A Second Look at Delta
By Catherine Eberlein Pfister
op-notch employee engagement programs always give us lots of food for thought. Since Delta Air Lines' award-winning program, MyDeltaAwards (MDR), offered more than could possibly fit into this issue's "Case in Point," we wanted to share additional details with you from Stephanie Merchiore, manager of Employee Recognition, who leads Delta's recognition effort and its designated recognition team.
PIP: What role has and is MDR playing in the Delta-Northwest merger?
Merchiore: MDR plays an important role in onboarding more than 30,000 pre-merger Northwest employees. The success of the merger—and value to stakeholders—will ultimately be determined by our ability to integrate into "one company-one team." A key component of that is ensuring we all operate with a single strategy, business priorities, values and goals. And that employees are recognized consistently for those behaviors, activities and results.
PIP: What are some specific examples that illustrate this role?
Merchiore: In the second quarter of 2009, pre-merger Northwest employees became eligible to participate in MDR and were given an incentive bonus to register on MDR. After registration they became eligible to participate in all company programs (such as Gaining Altitude, Chairman's Club and Community Engagement), as well as specific business unit programs based on their role.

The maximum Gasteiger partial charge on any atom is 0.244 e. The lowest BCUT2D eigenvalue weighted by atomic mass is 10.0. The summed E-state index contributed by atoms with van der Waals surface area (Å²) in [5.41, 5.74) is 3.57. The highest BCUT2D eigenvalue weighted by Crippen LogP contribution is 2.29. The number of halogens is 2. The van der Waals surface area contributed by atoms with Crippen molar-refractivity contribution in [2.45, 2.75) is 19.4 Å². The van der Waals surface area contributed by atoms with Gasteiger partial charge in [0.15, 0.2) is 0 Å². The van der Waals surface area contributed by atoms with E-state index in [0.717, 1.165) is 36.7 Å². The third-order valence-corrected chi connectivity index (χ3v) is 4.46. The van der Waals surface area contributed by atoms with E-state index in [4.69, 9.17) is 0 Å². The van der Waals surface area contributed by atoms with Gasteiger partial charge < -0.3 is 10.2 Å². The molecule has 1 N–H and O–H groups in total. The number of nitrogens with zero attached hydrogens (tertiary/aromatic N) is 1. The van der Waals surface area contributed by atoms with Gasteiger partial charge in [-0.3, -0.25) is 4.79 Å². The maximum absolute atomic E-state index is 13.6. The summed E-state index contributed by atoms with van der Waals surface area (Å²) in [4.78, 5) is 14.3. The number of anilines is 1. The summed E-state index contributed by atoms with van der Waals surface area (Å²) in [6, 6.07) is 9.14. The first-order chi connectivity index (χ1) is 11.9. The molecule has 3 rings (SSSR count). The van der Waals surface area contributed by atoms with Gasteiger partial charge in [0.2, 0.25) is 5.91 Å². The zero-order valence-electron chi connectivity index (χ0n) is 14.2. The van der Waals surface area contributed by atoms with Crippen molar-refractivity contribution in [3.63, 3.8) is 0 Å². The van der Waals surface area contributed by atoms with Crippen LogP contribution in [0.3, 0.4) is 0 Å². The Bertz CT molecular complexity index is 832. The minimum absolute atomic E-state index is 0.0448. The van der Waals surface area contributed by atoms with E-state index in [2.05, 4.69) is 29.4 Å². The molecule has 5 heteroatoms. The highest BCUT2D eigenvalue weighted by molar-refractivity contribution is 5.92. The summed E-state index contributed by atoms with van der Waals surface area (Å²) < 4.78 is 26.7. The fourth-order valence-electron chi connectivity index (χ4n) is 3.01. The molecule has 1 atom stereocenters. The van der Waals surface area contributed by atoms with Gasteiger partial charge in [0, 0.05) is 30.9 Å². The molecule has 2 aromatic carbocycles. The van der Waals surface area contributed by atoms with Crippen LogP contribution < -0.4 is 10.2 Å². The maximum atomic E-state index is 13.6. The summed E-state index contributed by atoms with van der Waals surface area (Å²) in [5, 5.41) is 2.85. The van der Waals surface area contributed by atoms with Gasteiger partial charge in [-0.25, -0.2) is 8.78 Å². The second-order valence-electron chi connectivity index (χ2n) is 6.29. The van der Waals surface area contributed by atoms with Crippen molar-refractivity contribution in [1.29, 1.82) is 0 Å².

Perhaps the best example this year is that The Chairman's Club, the most prominent and highly visible program in the company, will encompass the entire blended organization for the first time in 2009. Instead of Delta's Chairman's Club and Northwest's President's Award—both pinnacle "best of the best" programs—it will be run as a single program, Chairman's Club. It will include all employees eligible to be nominated in a six-week time frame, based on a common set of criteria with a single award event this fall.
PIP: Would you explain "Delta's Scientific Foundation for Recognition" and the role it plays in MDR?
Merchiore: Recognition goes beyond a "nice-to-have." There is a scientific foundation for it, based on the laws of applied behavior analysis, that proves people's behavior can be affected the most when coupled with positive, immediate, certain consequences (versus negative, future, uncertain).
We promote the concept of R3 which is the alignment of reinforcement, recognition and reward programs. Reinforcement happens on a day-to-day basis and typically has very little or no cost associated with it. Recognition happens less frequently but at least several times per year and has little or modest cost associated with it. And rewards are delivered on a more contractual basis or "do this, get that" and typically have a modest or higher cost associated with them.